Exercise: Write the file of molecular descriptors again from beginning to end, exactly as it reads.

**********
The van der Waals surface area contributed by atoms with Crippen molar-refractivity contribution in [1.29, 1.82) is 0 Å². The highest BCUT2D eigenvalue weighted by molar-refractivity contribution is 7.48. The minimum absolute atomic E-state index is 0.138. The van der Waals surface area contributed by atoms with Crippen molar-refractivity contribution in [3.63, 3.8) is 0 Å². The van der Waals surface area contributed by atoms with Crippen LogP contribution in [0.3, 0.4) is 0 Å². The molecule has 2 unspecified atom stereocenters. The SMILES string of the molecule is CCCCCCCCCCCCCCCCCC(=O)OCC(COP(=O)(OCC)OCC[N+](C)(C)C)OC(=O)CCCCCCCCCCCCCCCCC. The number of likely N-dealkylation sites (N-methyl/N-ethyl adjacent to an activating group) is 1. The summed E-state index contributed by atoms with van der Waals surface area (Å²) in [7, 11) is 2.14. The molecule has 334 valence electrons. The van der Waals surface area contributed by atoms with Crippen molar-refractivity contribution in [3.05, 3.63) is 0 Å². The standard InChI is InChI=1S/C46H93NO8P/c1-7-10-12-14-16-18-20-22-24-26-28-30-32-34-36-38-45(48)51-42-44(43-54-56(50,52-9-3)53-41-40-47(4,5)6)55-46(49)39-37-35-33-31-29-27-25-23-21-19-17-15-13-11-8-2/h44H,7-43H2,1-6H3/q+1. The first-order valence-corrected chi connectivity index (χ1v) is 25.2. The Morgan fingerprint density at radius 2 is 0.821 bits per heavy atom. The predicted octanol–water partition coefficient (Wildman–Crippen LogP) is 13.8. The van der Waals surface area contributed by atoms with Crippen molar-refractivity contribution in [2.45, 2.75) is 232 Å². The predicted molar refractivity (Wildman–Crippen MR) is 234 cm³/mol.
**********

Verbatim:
The van der Waals surface area contributed by atoms with Crippen molar-refractivity contribution in [1.29, 1.82) is 0 Å². The highest BCUT2D eigenvalue weighted by molar-refractivity contribution is 7.48. The minimum absolute atomic E-state index is 0.138. The van der Waals surface area contributed by atoms with Crippen molar-refractivity contribution in [3.63, 3.8) is 0 Å². The van der Waals surface area contributed by atoms with Crippen LogP contribution in [0.3, 0.4) is 0 Å². The molecule has 2 unspecified atom stereocenters. The SMILES string of the molecule is CCCCCCCCCCCCCCCCCC(=O)OCC(COP(=O)(OCC)OCC[N+](C)(C)C)OC(=O)CCCCCCCCCCCCCCCCC. The number of likely N-dealkylation sites (N-methyl/N-ethyl adjacent to an activating group) is 1. The summed E-state index contributed by atoms with van der Waals surface area (Å²) in [7, 11) is 2.14. The molecule has 334 valence electrons. The van der Waals surface area contributed by atoms with Crippen molar-refractivity contribution in [3.05, 3.63) is 0 Å². The standard InChI is InChI=1S/C46H93NO8P/c1-7-10-12-14-16-18-20-22-24-26-28-30-32-34-36-38-45(48)51-42-44(43-54-56(50,52-9-3)53-41-40-47(4,5)6)55-46(49)39-37-35-33-31-29-27-25-23-21-19-17-15-13-11-8-2/h44H,7-43H2,1-6H3/q+1. The first-order valence-corrected chi connectivity index (χ1v) is 25.2. The Morgan fingerprint density at radius 2 is 0.821 bits per heavy atom. The predicted octanol–water partition coefficient (Wildman–Crippen LogP) is 13.8. The van der Waals surface area contributed by atoms with Crippen molar-refractivity contribution in [2.45, 2.75) is 232 Å². The predicted molar refractivity (Wildman–Crippen MR) is 234 cm³/mol.